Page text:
1905 was a special year for Einstein — a miracle year, or annus mirabilis. He published four pioneering papers — on photoelectric effect, Brownian motion, special relativity and mass-energy equivalence. These were inspiring works from him, not only because he employed sheer hard work and genius (his wife said that Einstein used to stay locked in his room for days while developing the theory on special relativity), but because he showed tremendous courage. Note that by this time Newton’s theory of mechanics was already established for more than 200 years. Challenging such a widely accepted and established work was not a job of cowards. But Einstein did that without hesitation and didn’t back down after the obvious initial criticism and mockery that followed. Eventually however, academics started realising the insight behind his works and soon he was a star figure — a revered scientist whose name was in almost every household on the planet during that time. For his work on photoelectric effect, he won the Nobel Prize in Physics 15 years later, in 1921.
He became so popular in the United States, where he lived his later years, that people used to stop him in the streets to ask him about the special theory of relativity. The genius found a cool way to avoid them by saying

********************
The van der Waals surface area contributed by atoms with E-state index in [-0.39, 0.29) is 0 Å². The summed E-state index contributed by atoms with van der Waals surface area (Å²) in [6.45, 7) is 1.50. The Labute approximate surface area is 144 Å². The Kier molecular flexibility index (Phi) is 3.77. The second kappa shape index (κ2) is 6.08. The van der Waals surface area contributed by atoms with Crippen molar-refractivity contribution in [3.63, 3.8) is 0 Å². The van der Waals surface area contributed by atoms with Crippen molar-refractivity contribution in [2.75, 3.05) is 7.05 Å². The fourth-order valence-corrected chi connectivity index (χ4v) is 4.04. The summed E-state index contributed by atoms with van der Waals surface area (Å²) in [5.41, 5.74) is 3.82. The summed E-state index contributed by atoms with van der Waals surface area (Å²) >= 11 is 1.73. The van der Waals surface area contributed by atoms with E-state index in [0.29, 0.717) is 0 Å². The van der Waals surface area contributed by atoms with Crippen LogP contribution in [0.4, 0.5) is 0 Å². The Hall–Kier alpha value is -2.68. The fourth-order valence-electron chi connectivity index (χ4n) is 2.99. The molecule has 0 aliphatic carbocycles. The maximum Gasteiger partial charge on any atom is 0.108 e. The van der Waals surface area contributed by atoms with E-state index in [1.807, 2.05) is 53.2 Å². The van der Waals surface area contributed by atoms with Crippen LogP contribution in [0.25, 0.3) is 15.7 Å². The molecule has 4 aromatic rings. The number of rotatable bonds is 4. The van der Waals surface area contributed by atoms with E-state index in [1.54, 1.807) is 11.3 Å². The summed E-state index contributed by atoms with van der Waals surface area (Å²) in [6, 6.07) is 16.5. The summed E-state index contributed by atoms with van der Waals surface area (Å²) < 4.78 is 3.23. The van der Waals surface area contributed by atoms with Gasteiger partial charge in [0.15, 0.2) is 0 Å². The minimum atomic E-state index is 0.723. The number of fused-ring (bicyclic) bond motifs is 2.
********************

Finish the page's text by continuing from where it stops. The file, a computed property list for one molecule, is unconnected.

“Pardon me, sorry! Always I am mistaken for Professor Einstein.” — Albert Einstein
Einstein got a PhD the same year, and was now invited by several universities to teach. He taught at a handful of European universities for years to come, eventually setting at the Prussian Academy of Sciences in Berlin. In 1916, he published yet another groundbreaking paper on general relativity, that extended Newton’s theory of gravitation. Another lesson to learn here is that he didn’t settle after his initial super-success.
During World War 2, Einstein, who was Jewish, immigrated to the United States from Germany, and settled at the Institute of Advanced Study in Princeton. Another instance of courage is illustrated when he was reluctant to leave his home country of Germany even though it was going through a Jewish genocide; it wasn’t until his wife forced him when they finally moved to the US.